Thoreau understood something that many of us modern day nomads would do well to recognize: travel is a matter of perspective, not location.

Henry David Thoreau.

“I have traveled a great deal in Concord,” said Henry Thoreau, a native of…wait for it…Concord, Massachusetts.

In fact, Thoreau traveled far and wide for his day and age, vagabonding to Cape Cod and the vast wilderness of the Maine Woods. However, the great prophet of enlightened self-reliance claimed to have done most of his traveling in his own hometown.

Thoreau understood something that many of us modern day nomads would do well to recognize: travel is a matter of perspective, not location. With curiosity, an open mind and a broad horizon of free time, it’s possible to travel in your own backyard.

With curiosity, an open mind and a broad horizon of free time, it’s possible to travel in your own backyard.

I’m writing in El Calafate, a tourist boomtown in Argentine Patagonia. I am, admittedly, a long way from home. But, just the same, at the moment I’m not really traveling.

I’m in the common area of a hostel – two girls from Boston are shooting pool in front of me, and it’s hard to concentrate on writing when they bend over to take a shot. Sublime is playing on the stereo…Girl, Caress Me Down…. I’m wearing Patagonia brand clothes, but I’m not really experiencing Patagonia anymore than you are.

Neither, sadly, are many of my fellow tourists here in El Calafate. Every hour, buses segregated by wealth and nationality pull up to the viewpoint overlooking the Perito Moreno glacier.

Tourists disembark – they Ooh and Ahh in their respective languages, snap a few trophy photos, nap in the bus back to the hotel and fly thousands of miles back home on airplanes that belch carbon into the sky.

Meanwhile, the famous glacier shrinks, but that’s OK – I already have my ice-climbing photo.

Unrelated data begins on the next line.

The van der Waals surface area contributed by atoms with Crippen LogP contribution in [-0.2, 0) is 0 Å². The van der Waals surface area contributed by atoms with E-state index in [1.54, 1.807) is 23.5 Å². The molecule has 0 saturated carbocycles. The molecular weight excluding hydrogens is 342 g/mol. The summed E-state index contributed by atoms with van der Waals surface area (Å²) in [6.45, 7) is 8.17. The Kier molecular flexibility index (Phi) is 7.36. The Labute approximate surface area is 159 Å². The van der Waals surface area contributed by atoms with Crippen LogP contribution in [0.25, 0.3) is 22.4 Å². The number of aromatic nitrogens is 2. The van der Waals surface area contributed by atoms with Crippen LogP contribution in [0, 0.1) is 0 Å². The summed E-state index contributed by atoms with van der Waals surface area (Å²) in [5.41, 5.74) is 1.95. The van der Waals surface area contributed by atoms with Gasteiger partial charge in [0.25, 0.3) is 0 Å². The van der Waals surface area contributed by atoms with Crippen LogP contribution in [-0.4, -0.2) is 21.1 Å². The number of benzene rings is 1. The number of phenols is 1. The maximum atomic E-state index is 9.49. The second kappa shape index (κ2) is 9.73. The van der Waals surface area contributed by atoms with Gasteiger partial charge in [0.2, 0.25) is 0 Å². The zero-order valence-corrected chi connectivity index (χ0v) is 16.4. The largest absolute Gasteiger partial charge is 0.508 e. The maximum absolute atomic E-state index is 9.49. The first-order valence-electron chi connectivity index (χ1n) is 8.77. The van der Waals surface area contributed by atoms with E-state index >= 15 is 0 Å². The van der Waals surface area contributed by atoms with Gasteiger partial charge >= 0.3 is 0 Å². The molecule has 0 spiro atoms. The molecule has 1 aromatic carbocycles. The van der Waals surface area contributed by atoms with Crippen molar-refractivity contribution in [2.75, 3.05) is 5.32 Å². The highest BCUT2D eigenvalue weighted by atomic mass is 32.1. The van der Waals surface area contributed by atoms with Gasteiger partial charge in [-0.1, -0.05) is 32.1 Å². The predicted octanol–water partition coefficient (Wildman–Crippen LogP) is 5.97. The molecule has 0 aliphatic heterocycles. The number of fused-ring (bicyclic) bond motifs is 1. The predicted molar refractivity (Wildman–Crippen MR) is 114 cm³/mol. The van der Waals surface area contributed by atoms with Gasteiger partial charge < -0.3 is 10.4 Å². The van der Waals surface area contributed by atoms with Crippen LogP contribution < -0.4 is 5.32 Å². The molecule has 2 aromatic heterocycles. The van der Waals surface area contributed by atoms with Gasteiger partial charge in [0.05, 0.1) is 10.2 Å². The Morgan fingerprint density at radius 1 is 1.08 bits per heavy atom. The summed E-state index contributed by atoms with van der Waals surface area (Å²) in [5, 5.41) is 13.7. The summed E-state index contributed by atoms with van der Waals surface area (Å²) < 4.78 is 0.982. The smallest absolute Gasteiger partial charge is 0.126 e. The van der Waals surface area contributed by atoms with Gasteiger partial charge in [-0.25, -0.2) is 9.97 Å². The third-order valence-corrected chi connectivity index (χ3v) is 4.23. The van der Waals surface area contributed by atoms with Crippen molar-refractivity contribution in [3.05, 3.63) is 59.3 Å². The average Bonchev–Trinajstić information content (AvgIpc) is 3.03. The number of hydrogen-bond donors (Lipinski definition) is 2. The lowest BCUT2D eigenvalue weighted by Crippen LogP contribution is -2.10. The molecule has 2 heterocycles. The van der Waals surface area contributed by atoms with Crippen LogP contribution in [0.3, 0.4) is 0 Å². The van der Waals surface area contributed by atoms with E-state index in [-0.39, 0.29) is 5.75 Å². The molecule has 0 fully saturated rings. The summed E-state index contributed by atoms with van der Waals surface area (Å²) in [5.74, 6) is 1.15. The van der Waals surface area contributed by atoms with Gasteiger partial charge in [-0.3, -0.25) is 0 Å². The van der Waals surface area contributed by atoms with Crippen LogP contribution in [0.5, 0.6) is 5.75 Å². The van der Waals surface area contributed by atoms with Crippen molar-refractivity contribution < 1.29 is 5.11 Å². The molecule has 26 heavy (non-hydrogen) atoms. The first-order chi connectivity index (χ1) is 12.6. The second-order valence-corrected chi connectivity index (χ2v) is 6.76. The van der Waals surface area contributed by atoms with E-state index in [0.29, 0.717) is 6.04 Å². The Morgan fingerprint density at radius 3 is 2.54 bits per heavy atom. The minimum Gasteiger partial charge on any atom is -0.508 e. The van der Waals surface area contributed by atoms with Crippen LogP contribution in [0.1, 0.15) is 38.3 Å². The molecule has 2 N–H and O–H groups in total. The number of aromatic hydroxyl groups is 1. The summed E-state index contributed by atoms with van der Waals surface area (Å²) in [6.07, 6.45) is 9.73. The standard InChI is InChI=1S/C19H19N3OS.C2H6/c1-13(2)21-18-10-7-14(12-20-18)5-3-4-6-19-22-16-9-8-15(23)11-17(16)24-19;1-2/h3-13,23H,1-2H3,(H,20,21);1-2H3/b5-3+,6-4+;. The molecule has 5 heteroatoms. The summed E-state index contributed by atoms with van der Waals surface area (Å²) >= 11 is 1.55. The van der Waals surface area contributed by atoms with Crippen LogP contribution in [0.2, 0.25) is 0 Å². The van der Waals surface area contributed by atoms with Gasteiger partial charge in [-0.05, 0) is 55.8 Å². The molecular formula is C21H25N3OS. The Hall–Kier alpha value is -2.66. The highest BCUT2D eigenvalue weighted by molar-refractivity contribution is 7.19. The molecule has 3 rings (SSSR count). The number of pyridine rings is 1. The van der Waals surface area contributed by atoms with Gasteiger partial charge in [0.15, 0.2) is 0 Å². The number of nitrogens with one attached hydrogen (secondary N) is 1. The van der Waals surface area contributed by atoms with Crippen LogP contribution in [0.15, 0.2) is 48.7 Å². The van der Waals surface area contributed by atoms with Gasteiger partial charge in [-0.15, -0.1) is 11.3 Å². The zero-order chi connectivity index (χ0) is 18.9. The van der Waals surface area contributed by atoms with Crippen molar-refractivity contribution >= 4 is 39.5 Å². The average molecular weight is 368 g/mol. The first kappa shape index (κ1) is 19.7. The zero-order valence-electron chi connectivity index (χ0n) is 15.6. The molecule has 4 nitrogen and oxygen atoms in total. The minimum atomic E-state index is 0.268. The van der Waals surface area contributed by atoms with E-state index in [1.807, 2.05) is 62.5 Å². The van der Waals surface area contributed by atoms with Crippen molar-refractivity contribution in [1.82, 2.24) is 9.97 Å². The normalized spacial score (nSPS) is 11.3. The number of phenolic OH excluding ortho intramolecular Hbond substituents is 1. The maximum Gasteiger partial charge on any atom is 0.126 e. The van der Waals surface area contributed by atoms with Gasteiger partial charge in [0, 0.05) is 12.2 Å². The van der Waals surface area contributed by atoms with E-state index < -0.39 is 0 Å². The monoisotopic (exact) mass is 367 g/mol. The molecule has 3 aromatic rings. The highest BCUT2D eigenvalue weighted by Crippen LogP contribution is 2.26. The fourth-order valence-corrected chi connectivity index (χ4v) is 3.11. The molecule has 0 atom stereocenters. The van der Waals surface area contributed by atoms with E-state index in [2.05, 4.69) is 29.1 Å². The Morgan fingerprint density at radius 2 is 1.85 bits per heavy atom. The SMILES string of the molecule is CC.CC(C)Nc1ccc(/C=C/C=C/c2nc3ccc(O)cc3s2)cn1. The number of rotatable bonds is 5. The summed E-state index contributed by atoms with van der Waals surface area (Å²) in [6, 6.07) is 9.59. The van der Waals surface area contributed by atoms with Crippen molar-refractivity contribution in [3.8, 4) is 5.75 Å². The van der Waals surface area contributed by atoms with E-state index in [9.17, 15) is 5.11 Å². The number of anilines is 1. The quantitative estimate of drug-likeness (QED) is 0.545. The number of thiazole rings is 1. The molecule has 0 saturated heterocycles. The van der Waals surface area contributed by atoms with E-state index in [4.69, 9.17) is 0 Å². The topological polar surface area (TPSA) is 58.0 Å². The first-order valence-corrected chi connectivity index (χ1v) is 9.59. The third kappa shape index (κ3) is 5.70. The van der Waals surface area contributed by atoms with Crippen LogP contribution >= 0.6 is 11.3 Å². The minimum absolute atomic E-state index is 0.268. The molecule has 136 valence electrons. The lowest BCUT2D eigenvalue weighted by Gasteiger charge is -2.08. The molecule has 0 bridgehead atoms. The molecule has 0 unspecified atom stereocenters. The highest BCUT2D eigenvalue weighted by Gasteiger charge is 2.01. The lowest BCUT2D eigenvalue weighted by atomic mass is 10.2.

What Makes A Traveler?

Now, the tourist / traveler distinction has already been beaten into the ground, and I’m not so sure of its validity in the first place. But it IS clear that coming all the way to Patagonia does not make one a traveler.

How did Thoreau manage to travel in Concord when so many of my fellow tourists never leave their comfort zones?

So what DOES make a traveler, I wonder? How did Thoreau manage to travel in Concord when so many of my fellow tourists here in El Calafate never leave their comfort zones?

Well, Thoreau rambled. He walked the country roads and stopped to talk to anyone he met along the way. He followed fox tracks through the snow, and wondered at their meaning. He approached the fields and homesteads of Concord with an open-ended sense of curiosity.

He looked at things, and thought about them, and tried his best to place them within the context of his broad experience. He moved slowly, and he paid attention.

Into The Hills

I remember one time, back when I worked an office job.

It was a Tuesday, and after work I just couldn’t take it any longer: with nothing but the clothes on my back I set off into the hills behind my house, trekked across the coal fields and into the valley beyond. The sun started to go down, but I just kept walking.

I came upon a small stream, which I resolved to follow until it led back to civilization. The night was dark, and there was no moon. I traveled by feel, my mind wide open, my nerves on edge. Once, I stepped on a sleeping turtle – and believe me, that was a shot of adrenaline on par with a virgin view of the Mayan Temples, the Egyptian Pyramids and even Angkor Wat.

Four times I came to dams, and had to scramble around them through thick bamboo grass. When I finally emerged into a village, covered in mud and cobwebs, it was past midnight.

The next day at work I couldn’t stop grinning. I had gone on a TRIP. Beyond that, I now knew what was Out There, over the hills, and by understanding what was Out There, I had a better appreciation for home and work – the comfortable routines to which I was able to return.

My carbon footprint for the journey? Zero.

A Sense Of Wonder

The truth is, we travel every time we open our minds to a new possibility, every time we open our hearts to a new emotion, every time we take a new track, read a new book or just look at a rock and wonder how it got there.

There is comfort in routine and stability, but when we stop traveling we lose the sense of wonder that equates to joy, that carves new channels in our minds and makes us feel alive. So go. Go on. Go.

Take a notebook and a pen and a camera – see what you find. Then come back, and tell me the story.

BNT contributing editor Tim Patterson travels with a sleeping bag and pup tent strapped to the back of his folding bicycle. His articles and travel guides have appeared in The San Francisco Chronicle, Get Lost Magazine, Tales Of Asia and Traverse Magazine. Check out his personal site Rucksack Wanderer.